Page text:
Indeed, research on how a one year fallow affects soil quality has indicated that soil quality increases in the subsequent years. (Click here to read the entire post.)

The evidence suggests that the land was healthier at the end of the Sabbath Year…and ready for a more bountiful harvest.

I feel like this is what has been happening with me.  When we got home from Reno at the end of May, I knew our basement desperately needed to be tackled.  So, I took it on.  I spent every afternoon and evening for two weeks sorting, organizing, and purging the basement.  Then I bought shelves to make what we did keep more accessible.  And at the very end, I swept it out.  It felt so good.  I got a weird endorphin rush from throwing things in boxes and saying to myself, “Don’t need that!  Don’t need that!  Don’t need that!”

It spread from there, I found myself cleaning out my kitchen, my closet…the whole house really.  I just kept tossing stuff in the throw away and giveaway piles…gone, gone, gone.  It felt so good.  I literally felt my soul becoming lighter.

The boys even got involved.  Val had been noticing for a while that they were ready for some “older kid” toys; however, I was beyond my limit with the toys they already had.  So, we talked with the boys about cleaning out their toys to make room for some new toys.  They were (surprisingly) totally on board.  The boys and I worked together to clean out their rooms and all their toys.  We. all. felt. so. good.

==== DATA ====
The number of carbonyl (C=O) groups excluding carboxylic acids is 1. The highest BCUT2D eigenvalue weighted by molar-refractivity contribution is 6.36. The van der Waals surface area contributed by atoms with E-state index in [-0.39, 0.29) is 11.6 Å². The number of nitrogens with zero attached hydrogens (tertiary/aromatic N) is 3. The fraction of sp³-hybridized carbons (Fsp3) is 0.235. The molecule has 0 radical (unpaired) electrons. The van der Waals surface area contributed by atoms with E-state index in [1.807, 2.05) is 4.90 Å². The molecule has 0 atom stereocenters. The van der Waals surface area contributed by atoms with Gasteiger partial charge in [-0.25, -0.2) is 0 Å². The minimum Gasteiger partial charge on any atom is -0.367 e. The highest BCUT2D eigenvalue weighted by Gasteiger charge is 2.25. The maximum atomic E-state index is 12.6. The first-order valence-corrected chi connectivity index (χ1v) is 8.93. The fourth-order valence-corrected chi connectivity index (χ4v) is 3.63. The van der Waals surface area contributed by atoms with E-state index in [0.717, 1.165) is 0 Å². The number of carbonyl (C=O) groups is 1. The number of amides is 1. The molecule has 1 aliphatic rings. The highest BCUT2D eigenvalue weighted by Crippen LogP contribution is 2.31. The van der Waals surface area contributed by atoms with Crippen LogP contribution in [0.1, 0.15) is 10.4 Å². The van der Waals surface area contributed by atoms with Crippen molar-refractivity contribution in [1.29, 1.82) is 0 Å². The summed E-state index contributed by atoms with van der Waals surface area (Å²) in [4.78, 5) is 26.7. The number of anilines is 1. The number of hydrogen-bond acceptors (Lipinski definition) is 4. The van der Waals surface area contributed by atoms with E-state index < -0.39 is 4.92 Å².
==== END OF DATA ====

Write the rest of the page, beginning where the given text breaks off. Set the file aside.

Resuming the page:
I even got rid of furniture that I no longer wanted.  Stuff I had been “making do” with because it was functional, but I didn’t actually like.  Gone. 

The beautiful thing was that many of our things that we gave away or sold were treasures for other families.  The stuff we didn’t need any more was exactly the thing someone else wanted. 

This purging of stuff is beginning to extend over into to how I even use Facebook.  I feel a longing to shut down my personal profile and posting, leaving it open to just a handful of family and friends.  As my boys grow, I feel the desire to guard their lives, hearts, and privacy even more, so I’ve set up a new Facebook page where I can keep my writing going without as much connection to my little family (click here to like my new page).*  It is my new place to connect my soul and writing with the world around me while allowing my little family more privacy.  A releasing, a purifying, a resetting.  There is an emotional rush from all this purging.

All this “letting go” from living room furniture to toys to Facebook, is like a purifying of my soul.  Purging is purifying.  Purging has created more soul space for what matters most.  Purging is focusing my energies at home, with my family, and in my writing.  I love it.

Have you purged your life of something?  How did it feel?




* If you keep up with me and this blog primarily through Facebook, please do head on over to my new page and “like” it so that you can still stay in the loop (click here).  At the end of this month, I’ll be taking my personal profile down almost completely, and I’d hate to lose track of you in the process!  You can also subscribe to receive my blog posts by email (there is a place to subscribe at the top right-hand corner of this blog site).